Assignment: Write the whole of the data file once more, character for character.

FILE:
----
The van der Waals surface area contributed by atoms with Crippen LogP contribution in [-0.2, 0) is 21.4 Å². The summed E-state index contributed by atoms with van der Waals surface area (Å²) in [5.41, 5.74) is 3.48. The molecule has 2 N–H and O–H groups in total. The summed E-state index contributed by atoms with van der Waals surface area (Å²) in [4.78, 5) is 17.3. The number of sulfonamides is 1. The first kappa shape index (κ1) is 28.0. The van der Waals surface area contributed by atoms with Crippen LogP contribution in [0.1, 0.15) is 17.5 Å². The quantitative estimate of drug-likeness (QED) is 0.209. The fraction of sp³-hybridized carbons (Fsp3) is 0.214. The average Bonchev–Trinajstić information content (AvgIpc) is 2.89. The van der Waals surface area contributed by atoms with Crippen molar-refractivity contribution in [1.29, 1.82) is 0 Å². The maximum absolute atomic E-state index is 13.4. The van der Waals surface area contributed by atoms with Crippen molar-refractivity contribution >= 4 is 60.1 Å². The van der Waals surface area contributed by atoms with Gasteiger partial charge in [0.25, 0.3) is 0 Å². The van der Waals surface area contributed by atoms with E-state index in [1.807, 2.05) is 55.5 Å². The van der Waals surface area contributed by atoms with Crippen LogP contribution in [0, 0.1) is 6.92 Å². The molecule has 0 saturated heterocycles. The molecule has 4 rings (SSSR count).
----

The van der Waals surface area contributed by atoms with Crippen LogP contribution in [-0.2, 0) is 21.4 Å². The summed E-state index contributed by atoms with van der Waals surface area (Å²) in [5.41, 5.74) is 3.48. The molecule has 2 N–H and O–H groups in total. The summed E-state index contributed by atoms with van der Waals surface area (Å²) in [4.78, 5) is 17.3. The number of sulfonamides is 1. The first kappa shape index (κ1) is 28.0. The van der Waals surface area contributed by atoms with Crippen LogP contribution in [0.1, 0.15) is 17.5 Å². The quantitative estimate of drug-likeness (QED) is 0.209. The fraction of sp³-hybridized carbons (Fsp3) is 0.214. The average Bonchev–Trinajstić information content (AvgIpc) is 2.89. The van der Waals surface area contributed by atoms with Crippen molar-refractivity contribution in [1.29, 1.82) is 0 Å². The maximum absolute atomic E-state index is 13.4. The van der Waals surface area contributed by atoms with Crippen molar-refractivity contribution >= 4 is 60.1 Å². The van der Waals surface area contributed by atoms with Gasteiger partial charge in [0.25, 0.3) is 0 Å². The van der Waals surface area contributed by atoms with E-state index in [1.807, 2.05) is 55.5 Å². The van der Waals surface area contributed by atoms with Crippen LogP contribution in [0, 0.1) is 6.92 Å². The molecule has 0 saturated heterocycles. The molecule has 4 rings (SSSR count).